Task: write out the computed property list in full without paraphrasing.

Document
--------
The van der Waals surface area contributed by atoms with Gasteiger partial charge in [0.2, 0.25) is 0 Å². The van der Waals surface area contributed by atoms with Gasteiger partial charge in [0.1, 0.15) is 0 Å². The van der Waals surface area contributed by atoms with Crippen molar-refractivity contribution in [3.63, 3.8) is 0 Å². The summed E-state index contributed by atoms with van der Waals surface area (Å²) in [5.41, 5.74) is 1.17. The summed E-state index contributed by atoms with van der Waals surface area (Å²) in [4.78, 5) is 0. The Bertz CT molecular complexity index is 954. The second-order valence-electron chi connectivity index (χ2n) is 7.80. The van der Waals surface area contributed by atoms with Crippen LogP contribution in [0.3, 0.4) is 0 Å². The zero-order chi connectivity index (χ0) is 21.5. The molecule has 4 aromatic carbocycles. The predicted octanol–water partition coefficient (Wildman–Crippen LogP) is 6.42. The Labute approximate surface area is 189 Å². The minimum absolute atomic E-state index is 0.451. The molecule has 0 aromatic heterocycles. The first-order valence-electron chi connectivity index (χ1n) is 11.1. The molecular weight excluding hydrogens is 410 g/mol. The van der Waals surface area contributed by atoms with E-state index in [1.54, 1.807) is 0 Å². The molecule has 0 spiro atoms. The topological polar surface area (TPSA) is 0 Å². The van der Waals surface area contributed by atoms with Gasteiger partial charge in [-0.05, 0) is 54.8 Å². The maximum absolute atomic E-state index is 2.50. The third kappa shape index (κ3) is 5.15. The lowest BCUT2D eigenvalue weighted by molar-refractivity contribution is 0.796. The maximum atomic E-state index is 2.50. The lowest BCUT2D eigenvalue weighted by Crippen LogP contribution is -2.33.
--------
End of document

The van der Waals surface area contributed by atoms with Gasteiger partial charge in [0.2, 0.25) is 0 Å². The van der Waals surface area contributed by atoms with Gasteiger partial charge in [0.1, 0.15) is 0 Å². The van der Waals surface area contributed by atoms with Crippen molar-refractivity contribution in [3.63, 3.8) is 0 Å². The summed E-state index contributed by atoms with van der Waals surface area (Å²) in [5.41, 5.74) is 1.17. The summed E-state index contributed by atoms with van der Waals surface area (Å²) in [4.78, 5) is 0. The Bertz CT molecular complexity index is 954. The second-order valence-electron chi connectivity index (χ2n) is 7.80. The van der Waals surface area contributed by atoms with Crippen LogP contribution in [0.3, 0.4) is 0 Å². The zero-order chi connectivity index (χ0) is 21.5. The molecule has 4 aromatic carbocycles. The predicted octanol–water partition coefficient (Wildman–Crippen LogP) is 6.42. The Labute approximate surface area is 189 Å². The minimum absolute atomic E-state index is 0.451. The molecule has 0 aromatic heterocycles. The first-order valence-electron chi connectivity index (χ1n) is 11.1. The molecular weight excluding hydrogens is 410 g/mol. The van der Waals surface area contributed by atoms with E-state index in [1.54, 1.807) is 0 Å². The molecule has 0 spiro atoms. The topological polar surface area (TPSA) is 0 Å². The van der Waals surface area contributed by atoms with Gasteiger partial charge in [-0.05, 0) is 54.8 Å². The maximum absolute atomic E-state index is 2.50. The third kappa shape index (κ3) is 5.15. The lowest BCUT2D eigenvalue weighted by molar-refractivity contribution is 0.796. The maximum atomic E-state index is 2.50. The lowest BCUT2D eigenvalue weighted by Crippen LogP contribution is -2.33.